Desde Dentro de Cuba.
Distribuido por Cuba Free Press, Inc. - http://www.cubafreepress.org
April 26, 1999.
A RAFTER WHO NEVER MADE IT By Ariel Tapia, Cuba Free Press.
HAVANA - When the month of August rolls around, Elsa Quinones can't avoid her memories of the sea: The waves, the night, the whirling rough waters...all are there, in her memory.
She has never lived near the beach nor does she have any maritime experience. But the sea holds something that belongs to her. Soon it will be five years since that August 20 of 1994 when her son plus his girlfriend, a nephew and a friend put a raft on a truck, so as to leave it all behind them.
It was a hot summer in Havana. Both the weather and the political climate soared into higher temperatures every passing day. A simple escape attempt by a government tugboat had become a frightful tragedy as well as an international incident.
On the 5th of August a furious crowd had taken over the capitol's seawalk and had started throwing stones and ransacking the off-limits' stores, pouring out their repressed anxieties and cursing the state gods.
Elsa saw all these images at the safe distance provided by the TV screen. She was worried about the young men being arrested...but none of those events or her country in crisis took her sleep away. She had learned to live with the near hysteria which was a daily affair in Cuba.
"To the United States; this time I am really taking off, Mom...this is my chance"
That's where it all really began. Albertico got in from work earlier than usual that day. He entered the door as if pushed by inner springs. "Javier, Diana and Humberto are in agreement."
Everything was stated with wild gesticulations and an exalted look. Elsa knew she would never be able to take that vision out of his mind. After all, he was right...he would never amount to much in Cuba. And now the land of liberty seemed to beckon more than ever.
Albertico neither ate nor slept those days. The receiver he used to tune in the North-American broadcasts was set at 107.5 and he would listen for hours to CMQ and their non-stop programming about the rafter crisis. In spite of the recommendations against going to sea in flimsy rafts and even when those who arrived safely to Guantanamo spoke of the terrible hardships, it only seemed to give him new purpose.
"One had to be there to understand what was going on. It was madness, an obsession. Young kids barely a meter high looking for a group to join. Families that sold everything: Their home, their belongings, everything," she remembers.
That's the way Elsa recalls the atmosphere that surrounded her son until the last day she saw him. The night of August 20 was dark, without the moon, with only a few stars and a calm sea. The four youths decided to leave by way of Cojimar in their dare of the unknown. Their raft was built of four tractor tire inner tubes, lashed together by a frame of aluminum tubing, all wrapped around with green army canvas.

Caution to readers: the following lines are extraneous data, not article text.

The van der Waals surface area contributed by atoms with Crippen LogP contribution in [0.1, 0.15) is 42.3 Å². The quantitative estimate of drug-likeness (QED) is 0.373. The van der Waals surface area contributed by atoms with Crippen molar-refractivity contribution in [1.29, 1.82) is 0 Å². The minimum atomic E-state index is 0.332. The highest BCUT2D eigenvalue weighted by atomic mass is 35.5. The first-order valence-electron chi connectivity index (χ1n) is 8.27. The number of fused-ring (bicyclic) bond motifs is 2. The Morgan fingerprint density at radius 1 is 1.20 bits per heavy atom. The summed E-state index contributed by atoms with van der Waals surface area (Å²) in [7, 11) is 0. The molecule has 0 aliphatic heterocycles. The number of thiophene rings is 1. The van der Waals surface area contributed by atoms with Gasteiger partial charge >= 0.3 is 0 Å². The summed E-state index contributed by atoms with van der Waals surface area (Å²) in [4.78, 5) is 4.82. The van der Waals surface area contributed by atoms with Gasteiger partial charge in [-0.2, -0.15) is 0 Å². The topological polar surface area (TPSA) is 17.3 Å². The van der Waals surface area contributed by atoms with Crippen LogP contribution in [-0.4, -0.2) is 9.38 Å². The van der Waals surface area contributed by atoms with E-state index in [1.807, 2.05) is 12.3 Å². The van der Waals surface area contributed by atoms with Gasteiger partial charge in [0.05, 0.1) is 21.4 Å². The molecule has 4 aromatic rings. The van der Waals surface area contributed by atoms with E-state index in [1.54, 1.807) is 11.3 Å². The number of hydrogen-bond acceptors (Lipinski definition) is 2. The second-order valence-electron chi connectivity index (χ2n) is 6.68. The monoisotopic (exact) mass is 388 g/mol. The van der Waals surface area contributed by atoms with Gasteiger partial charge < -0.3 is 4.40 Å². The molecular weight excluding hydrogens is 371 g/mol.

They propelled themselves with four wooden oars screwed on to aluminum tubes, in an effort to cut down on the weight. They carried a sail as well but had not had the time to learn how to use it. The tide and a southern wind helped them get far off the coast with relative ease. The last news they had heard spoke of North American Coastguard boats waiting for rafters just 15 miles from shore.
In between the rowing and a few drinks of rum they hardly noticed the lights from Habana fading. The seawalk lights had provided a sense of security and once they were gone they lost all sense of reference. The compass fooled Humberto who before leaving had reassured everybody that a fisherman had taught him how to use it well. As terror settled on board the worst was yet to come.
Diana says it was a giant wave. Javier claims it was a swirl that sucked them in. Humberto agrees with both but describes it differently: "The sea was calm and all of a sudden it seemed to go down. The water level went down abruptly and then in seconds started going up again."
The raft tipped over and all their water supplies - their most important cargo - were lost. The four eventually found each other after shouting and feeling for each other in the dark for about 10 minutes. But they were able to recover only two of the inner tubes.
The morning sun found them at the limit of their strength. They had been kicking vigorously all through the wee hours thinking that would frighten the sharks away. Albertico proposed going for help with one of the inner tubes. He was so insistent and gave so many reasons. Eventually he convinced the down-hearted crew of castaways. The 22-year-old muscular blond youth said good-bye to his friends, promising to return. They last saw him as he was kicking up a foamy trail behind him.
It was later, in the evening when a Cuban coastguard boat spotted the three castaways. A rope was thrown to them and one by one they climbed aboard. They inquired desperately about their companion. The soldiers shrugged their shoulders, maybe in ignorance or maybe in condolence. Days later it was officially confirmed: Alberto Hernandez, age 22, was lost at sea. Even the U.S. coastguards had no news of him. The survivors told stories of the stream dragging ships out. Of empty rafts and inner tubes just drifting.
The mother of the missing youth moved her home in an effort to get away from her memories. She now whiles away her time working as a manicurist. When she speaks of the sea, she seems to have a keen knowledge of its mysteries.
Ariel Tapia, Cuba Free Press.
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